“Raising Bees” Served as Community Building Activity

“Raising Bees” Served as Community Building Activity

Matthew Ballard November 2, 2017

Volume 3, Issue 45

No building served a more important function to society on the frontier of Western New York than the barn. This structure was essential to the operation of infant communities across the United States and we find numerous examples throughout local history of the significance of the barn. In Barre, the First Congregational Church (later the First Presbyterian Church of Albion) was organized in the barn of Joseph Hart and the barn of Ezra Spicer at Kendall was the focal point of Methodist revivals during the Second Great Awakening. The first town meeting for Murray was held in the barn of Johnson Bedell outside of Brockport and the small village of Hulberton utilized a barn south of the Erie Canal for a school until a framed building could be constructed in 1828.

Barn raising, or “raising bee,” was an important piece of rural life in the 18th century. At a time when cash was nearly non-existent and rarely exchanged between pioneers, this form of reciprocal labor involved the collection of capital in the form of favors that ensured the success of small, self-sustaining farmers. Throughout the 19th century, during times when neighbors were few and far between, the opportunity to participate in a barn raising was a prime occasion for families to engage in community building and fellowship. In the years of early settlement in Orleans County, in the absence of an abundance of able-bodied men, farmers relied upon volunteers from outside of the region; Seymour Murdock’s barn raising in Ridgeway took place under the assistance of U.S. troops serving with Gen. George Izard during the War of 1812.

Preparatory work was required before a barn raising could take place. The farmer would start by seeking out the assistance of a contractor or builder who could draft plans for the barn, providing dimensions for the proposed structure. Then the necessary building materials were acquired, the ground leveled, the foundation constructed, and the timbers assembled to form a frame. Clarence Steele, in his 1978 oral history, recalled the process for raising the framed walls. Men used large pike poles to push and hold up the frames while a carpenter or joiner scaled the walls to fasten them together; the ends were put up first followed by the sides. Men from across the town were invited to participate in this community building activity. The more experienced men, those who participated in numerous barn raisings, were expected to take on leadership roles in the process.

The construction of barns was a community event, involving women and children in addition to men. While the men completed the work necessary to assemble the barn’s framework, women were working diligently to prepare food for the workers. The significance of this role was reflected in a Holley Standard article published in 1889, noting that men participating in a recent barn raising at Clarendon received no food or drink, nor even a thank you, for their hard work; they were far from happy with this outcome.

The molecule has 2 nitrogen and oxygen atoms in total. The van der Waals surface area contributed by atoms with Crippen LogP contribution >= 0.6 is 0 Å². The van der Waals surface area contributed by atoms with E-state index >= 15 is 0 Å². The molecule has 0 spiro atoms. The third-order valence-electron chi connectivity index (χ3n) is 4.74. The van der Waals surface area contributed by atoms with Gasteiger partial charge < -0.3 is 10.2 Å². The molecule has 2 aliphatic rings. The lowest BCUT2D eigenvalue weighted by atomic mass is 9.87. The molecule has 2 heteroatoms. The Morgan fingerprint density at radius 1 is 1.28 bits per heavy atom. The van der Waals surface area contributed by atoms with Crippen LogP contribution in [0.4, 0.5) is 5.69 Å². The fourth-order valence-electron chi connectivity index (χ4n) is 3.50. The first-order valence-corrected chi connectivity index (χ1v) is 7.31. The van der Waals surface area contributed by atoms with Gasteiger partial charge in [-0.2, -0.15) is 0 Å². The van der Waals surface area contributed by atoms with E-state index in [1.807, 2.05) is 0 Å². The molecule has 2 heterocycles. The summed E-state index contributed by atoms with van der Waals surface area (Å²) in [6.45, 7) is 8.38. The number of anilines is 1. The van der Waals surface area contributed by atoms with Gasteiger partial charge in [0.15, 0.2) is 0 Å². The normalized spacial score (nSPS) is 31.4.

Regardless of their “reward” for participating in the project, an invitation to participate in a barn raising was a privilege. The Holley Standard noted in 1899 that “a number from [Holley] were fortunate enough to get an invitation to the barn raising on the Salisbury farm this week.” In 1892, William Clark invited over 100 men to assist with his barn raising at Clarendon and just over two decades later, a barn raising at the farm of Mr. Kelley at East Albion attracted around 50 men. The decrease in the number of men utilized in raising Mr. Kelley’s barn is, in part, an indicator of the phasing out of this age-old tradition.

Of course, raising large timbers to construct a barn was far from a safe task. In July of 1880, David Hills of Oak Orchard was killed by falling timbers while raising a barn north of Medina. Several decades later, Fred Fulton was injured in a similar fashion on the farm of Varnum Ludington. Mr. Fulton’s attempt to sue the Ludingtons in 1911 likely demonstrates a violation of the unspoken code of volunteer labor shared between neighbors.

This photograph, simply marked as “Murphy’s Barn Raising,” illustrates the role that the barn raising played in local society. Standing along the top beams are carpenters, wearing aprons and holding hammers necessary to join the framed sections. The pike poles used to hoist the framework are still propped up along the walls. One will notice the variety of outfits present for this event as the women are dressed in fine clothing, with some men standing close by in suits. The men who came to work are differentiated by their lack of jackets or presence of overalls and suspenders. Also noticeable are the six young men lined up on the left, dressed to help with the project. Without any additional identifying information, the man standing on the right is likely the farmer or the contractor supervising the construction.